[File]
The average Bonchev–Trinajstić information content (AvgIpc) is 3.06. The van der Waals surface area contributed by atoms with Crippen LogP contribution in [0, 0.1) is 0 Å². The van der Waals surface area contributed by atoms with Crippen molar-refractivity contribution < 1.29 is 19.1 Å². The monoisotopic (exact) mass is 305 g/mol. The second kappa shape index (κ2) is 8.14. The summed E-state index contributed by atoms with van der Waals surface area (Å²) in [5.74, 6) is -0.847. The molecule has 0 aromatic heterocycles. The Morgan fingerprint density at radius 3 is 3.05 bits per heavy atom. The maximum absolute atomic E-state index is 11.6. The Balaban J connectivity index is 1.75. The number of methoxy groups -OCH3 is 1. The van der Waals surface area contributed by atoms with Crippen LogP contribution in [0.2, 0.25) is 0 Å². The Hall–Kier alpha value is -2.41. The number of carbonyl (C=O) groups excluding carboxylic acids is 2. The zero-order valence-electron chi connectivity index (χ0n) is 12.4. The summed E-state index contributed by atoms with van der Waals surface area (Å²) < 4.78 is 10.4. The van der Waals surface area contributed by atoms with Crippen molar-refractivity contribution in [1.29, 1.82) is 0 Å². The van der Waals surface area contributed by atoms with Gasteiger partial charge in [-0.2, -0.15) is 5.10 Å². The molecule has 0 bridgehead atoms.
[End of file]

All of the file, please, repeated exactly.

The average Bonchev–Trinajstić information content (AvgIpc) is 3.06. The van der Waals surface area contributed by atoms with Crippen LogP contribution in [0, 0.1) is 0 Å². The van der Waals surface area contributed by atoms with Crippen molar-refractivity contribution < 1.29 is 19.1 Å². The monoisotopic (exact) mass is 305 g/mol. The second kappa shape index (κ2) is 8.14. The summed E-state index contributed by atoms with van der Waals surface area (Å²) in [5.74, 6) is -0.847. The molecule has 0 aromatic heterocycles. The Morgan fingerprint density at radius 3 is 3.05 bits per heavy atom. The maximum absolute atomic E-state index is 11.6. The Balaban J connectivity index is 1.75. The number of methoxy groups -OCH3 is 1. The van der Waals surface area contributed by atoms with Crippen LogP contribution in [0.2, 0.25) is 0 Å². The Hall–Kier alpha value is -2.41. The number of carbonyl (C=O) groups excluding carboxylic acids is 2. The zero-order valence-electron chi connectivity index (χ0n) is 12.4. The summed E-state index contributed by atoms with van der Waals surface area (Å²) < 4.78 is 10.4. The van der Waals surface area contributed by atoms with Crippen molar-refractivity contribution in [1.29, 1.82) is 0 Å². The van der Waals surface area contributed by atoms with Gasteiger partial charge in [-0.2, -0.15) is 5.10 Å². The molecule has 0 bridgehead atoms.